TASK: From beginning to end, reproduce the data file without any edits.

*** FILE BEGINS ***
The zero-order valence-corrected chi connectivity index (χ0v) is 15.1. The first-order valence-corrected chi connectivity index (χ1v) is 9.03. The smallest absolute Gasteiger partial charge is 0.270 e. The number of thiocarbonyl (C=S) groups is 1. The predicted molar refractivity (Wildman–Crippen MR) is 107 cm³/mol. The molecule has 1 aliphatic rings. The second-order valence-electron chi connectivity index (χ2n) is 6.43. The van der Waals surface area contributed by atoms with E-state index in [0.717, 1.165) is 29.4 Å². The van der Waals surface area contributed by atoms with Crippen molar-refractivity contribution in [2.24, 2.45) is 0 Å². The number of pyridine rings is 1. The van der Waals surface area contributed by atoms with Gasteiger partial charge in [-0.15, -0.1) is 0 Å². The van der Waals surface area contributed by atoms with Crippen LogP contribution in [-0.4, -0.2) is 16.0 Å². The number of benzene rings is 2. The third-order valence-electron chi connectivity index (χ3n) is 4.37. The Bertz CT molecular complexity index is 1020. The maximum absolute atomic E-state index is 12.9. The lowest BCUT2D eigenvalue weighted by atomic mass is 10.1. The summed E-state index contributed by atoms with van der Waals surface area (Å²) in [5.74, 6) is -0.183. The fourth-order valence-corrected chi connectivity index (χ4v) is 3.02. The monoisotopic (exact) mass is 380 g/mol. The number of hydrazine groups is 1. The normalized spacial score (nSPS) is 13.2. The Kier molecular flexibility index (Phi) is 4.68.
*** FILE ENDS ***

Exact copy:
The zero-order valence-corrected chi connectivity index (χ0v) is 15.1. The first-order valence-corrected chi connectivity index (χ1v) is 9.03. The smallest absolute Gasteiger partial charge is 0.270 e. The number of thiocarbonyl (C=S) groups is 1. The predicted molar refractivity (Wildman–Crippen MR) is 107 cm³/mol. The molecule has 1 aliphatic rings. The second-order valence-electron chi connectivity index (χ2n) is 6.43. The van der Waals surface area contributed by atoms with E-state index in [0.717, 1.165) is 29.4 Å². The van der Waals surface area contributed by atoms with Crippen molar-refractivity contribution in [2.24, 2.45) is 0 Å². The number of pyridine rings is 1. The van der Waals surface area contributed by atoms with Gasteiger partial charge in [-0.15, -0.1) is 0 Å². The van der Waals surface area contributed by atoms with Crippen LogP contribution in [-0.4, -0.2) is 16.0 Å². The number of benzene rings is 2. The third-order valence-electron chi connectivity index (χ3n) is 4.37. The Bertz CT molecular complexity index is 1020. The maximum absolute atomic E-state index is 12.9. The lowest BCUT2D eigenvalue weighted by atomic mass is 10.1. The summed E-state index contributed by atoms with van der Waals surface area (Å²) in [5.74, 6) is -0.183. The fourth-order valence-corrected chi connectivity index (χ4v) is 3.02. The monoisotopic (exact) mass is 380 g/mol. The number of hydrazine groups is 1. The normalized spacial score (nSPS) is 13.2. The Kier molecular flexibility index (Phi) is 4.68.